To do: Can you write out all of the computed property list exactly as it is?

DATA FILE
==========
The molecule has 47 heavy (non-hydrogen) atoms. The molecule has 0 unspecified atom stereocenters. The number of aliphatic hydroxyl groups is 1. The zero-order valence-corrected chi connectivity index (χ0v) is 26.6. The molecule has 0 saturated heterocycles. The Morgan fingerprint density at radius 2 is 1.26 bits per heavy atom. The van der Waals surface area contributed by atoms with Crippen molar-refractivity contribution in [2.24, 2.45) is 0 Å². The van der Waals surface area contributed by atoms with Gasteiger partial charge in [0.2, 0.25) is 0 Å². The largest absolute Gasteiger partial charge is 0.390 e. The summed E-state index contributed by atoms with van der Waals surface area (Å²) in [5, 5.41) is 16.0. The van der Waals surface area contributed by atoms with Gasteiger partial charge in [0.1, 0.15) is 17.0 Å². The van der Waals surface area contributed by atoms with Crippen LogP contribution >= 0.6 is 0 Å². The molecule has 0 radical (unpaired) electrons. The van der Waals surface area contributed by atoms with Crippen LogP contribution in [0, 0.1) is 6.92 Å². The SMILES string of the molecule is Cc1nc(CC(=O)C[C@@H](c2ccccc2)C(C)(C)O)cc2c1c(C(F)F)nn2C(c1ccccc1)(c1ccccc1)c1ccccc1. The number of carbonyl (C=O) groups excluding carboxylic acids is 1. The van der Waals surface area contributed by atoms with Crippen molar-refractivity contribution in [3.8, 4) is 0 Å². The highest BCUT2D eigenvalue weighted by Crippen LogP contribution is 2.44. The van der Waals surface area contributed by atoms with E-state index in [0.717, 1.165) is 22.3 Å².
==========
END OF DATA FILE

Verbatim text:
The molecule has 47 heavy (non-hydrogen) atoms. The molecule has 0 unspecified atom stereocenters. The number of aliphatic hydroxyl groups is 1. The zero-order valence-corrected chi connectivity index (χ0v) is 26.6. The molecule has 0 saturated heterocycles. The Morgan fingerprint density at radius 2 is 1.26 bits per heavy atom. The van der Waals surface area contributed by atoms with Crippen molar-refractivity contribution in [2.24, 2.45) is 0 Å². The van der Waals surface area contributed by atoms with Gasteiger partial charge in [0.2, 0.25) is 0 Å². The largest absolute Gasteiger partial charge is 0.390 e. The summed E-state index contributed by atoms with van der Waals surface area (Å²) in [5, 5.41) is 16.0. The van der Waals surface area contributed by atoms with Gasteiger partial charge in [0.1, 0.15) is 17.0 Å². The van der Waals surface area contributed by atoms with Crippen LogP contribution >= 0.6 is 0 Å². The molecule has 0 radical (unpaired) electrons. The van der Waals surface area contributed by atoms with Crippen LogP contribution in [0, 0.1) is 6.92 Å². The SMILES string of the molecule is Cc1nc(CC(=O)C[C@@H](c2ccccc2)C(C)(C)O)cc2c1c(C(F)F)nn2C(c1ccccc1)(c1ccccc1)c1ccccc1. The number of carbonyl (C=O) groups excluding carboxylic acids is 1. The van der Waals surface area contributed by atoms with Crippen molar-refractivity contribution in [3.8, 4) is 0 Å². The highest BCUT2D eigenvalue weighted by Crippen LogP contribution is 2.44. The van der Waals surface area contributed by atoms with E-state index in [0.717, 1.165) is 22.3 Å².